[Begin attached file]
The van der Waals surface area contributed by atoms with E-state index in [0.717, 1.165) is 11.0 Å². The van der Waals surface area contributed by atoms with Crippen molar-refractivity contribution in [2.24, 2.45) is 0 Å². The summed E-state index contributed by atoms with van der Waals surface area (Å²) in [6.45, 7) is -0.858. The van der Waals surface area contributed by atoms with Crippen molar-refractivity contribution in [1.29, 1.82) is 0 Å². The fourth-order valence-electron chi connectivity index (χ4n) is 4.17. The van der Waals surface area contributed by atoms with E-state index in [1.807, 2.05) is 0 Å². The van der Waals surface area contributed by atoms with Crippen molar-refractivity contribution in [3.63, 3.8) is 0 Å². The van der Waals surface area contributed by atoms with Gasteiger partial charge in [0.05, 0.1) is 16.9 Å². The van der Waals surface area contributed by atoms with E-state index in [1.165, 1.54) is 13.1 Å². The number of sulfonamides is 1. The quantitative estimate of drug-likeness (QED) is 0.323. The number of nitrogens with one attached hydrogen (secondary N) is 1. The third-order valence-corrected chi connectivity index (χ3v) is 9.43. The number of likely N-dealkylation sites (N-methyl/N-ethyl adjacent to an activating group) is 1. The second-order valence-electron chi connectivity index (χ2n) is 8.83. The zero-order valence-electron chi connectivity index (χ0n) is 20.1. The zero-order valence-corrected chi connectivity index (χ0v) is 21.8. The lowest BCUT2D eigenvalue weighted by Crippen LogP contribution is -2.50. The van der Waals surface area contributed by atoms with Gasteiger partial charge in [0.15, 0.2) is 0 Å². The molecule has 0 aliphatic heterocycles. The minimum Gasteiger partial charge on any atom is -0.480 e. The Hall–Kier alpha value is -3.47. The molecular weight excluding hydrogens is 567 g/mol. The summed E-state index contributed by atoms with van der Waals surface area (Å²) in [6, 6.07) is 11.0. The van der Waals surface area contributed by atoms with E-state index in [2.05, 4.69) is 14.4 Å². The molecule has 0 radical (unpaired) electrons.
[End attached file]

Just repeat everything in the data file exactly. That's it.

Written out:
The van der Waals surface area contributed by atoms with E-state index in [0.717, 1.165) is 11.0 Å². The van der Waals surface area contributed by atoms with Crippen molar-refractivity contribution in [2.24, 2.45) is 0 Å². The summed E-state index contributed by atoms with van der Waals surface area (Å²) in [6.45, 7) is -0.858. The van der Waals surface area contributed by atoms with Crippen molar-refractivity contribution in [1.29, 1.82) is 0 Å². The fourth-order valence-electron chi connectivity index (χ4n) is 4.17. The van der Waals surface area contributed by atoms with E-state index in [1.807, 2.05) is 0 Å². The van der Waals surface area contributed by atoms with Crippen molar-refractivity contribution in [3.63, 3.8) is 0 Å². The van der Waals surface area contributed by atoms with Gasteiger partial charge in [0.05, 0.1) is 16.9 Å². The van der Waals surface area contributed by atoms with E-state index in [1.165, 1.54) is 13.1 Å². The number of sulfonamides is 1. The quantitative estimate of drug-likeness (QED) is 0.323. The number of nitrogens with one attached hydrogen (secondary N) is 1. The third-order valence-corrected chi connectivity index (χ3v) is 9.43. The number of likely N-dealkylation sites (N-methyl/N-ethyl adjacent to an activating group) is 1. The second-order valence-electron chi connectivity index (χ2n) is 8.83. The zero-order valence-electron chi connectivity index (χ0n) is 20.1. The zero-order valence-corrected chi connectivity index (χ0v) is 21.8. The lowest BCUT2D eigenvalue weighted by Crippen LogP contribution is -2.50. The van der Waals surface area contributed by atoms with Gasteiger partial charge in [0.15, 0.2) is 0 Å². The molecule has 0 aliphatic heterocycles. The minimum Gasteiger partial charge on any atom is -0.480 e. The Hall–Kier alpha value is -3.47. The molecular weight excluding hydrogens is 567 g/mol. The summed E-state index contributed by atoms with van der Waals surface area (Å²) in [6, 6.07) is 11.0. The van der Waals surface area contributed by atoms with E-state index in [2.05, 4.69) is 14.4 Å². The molecule has 0 radical (unpaired) electrons.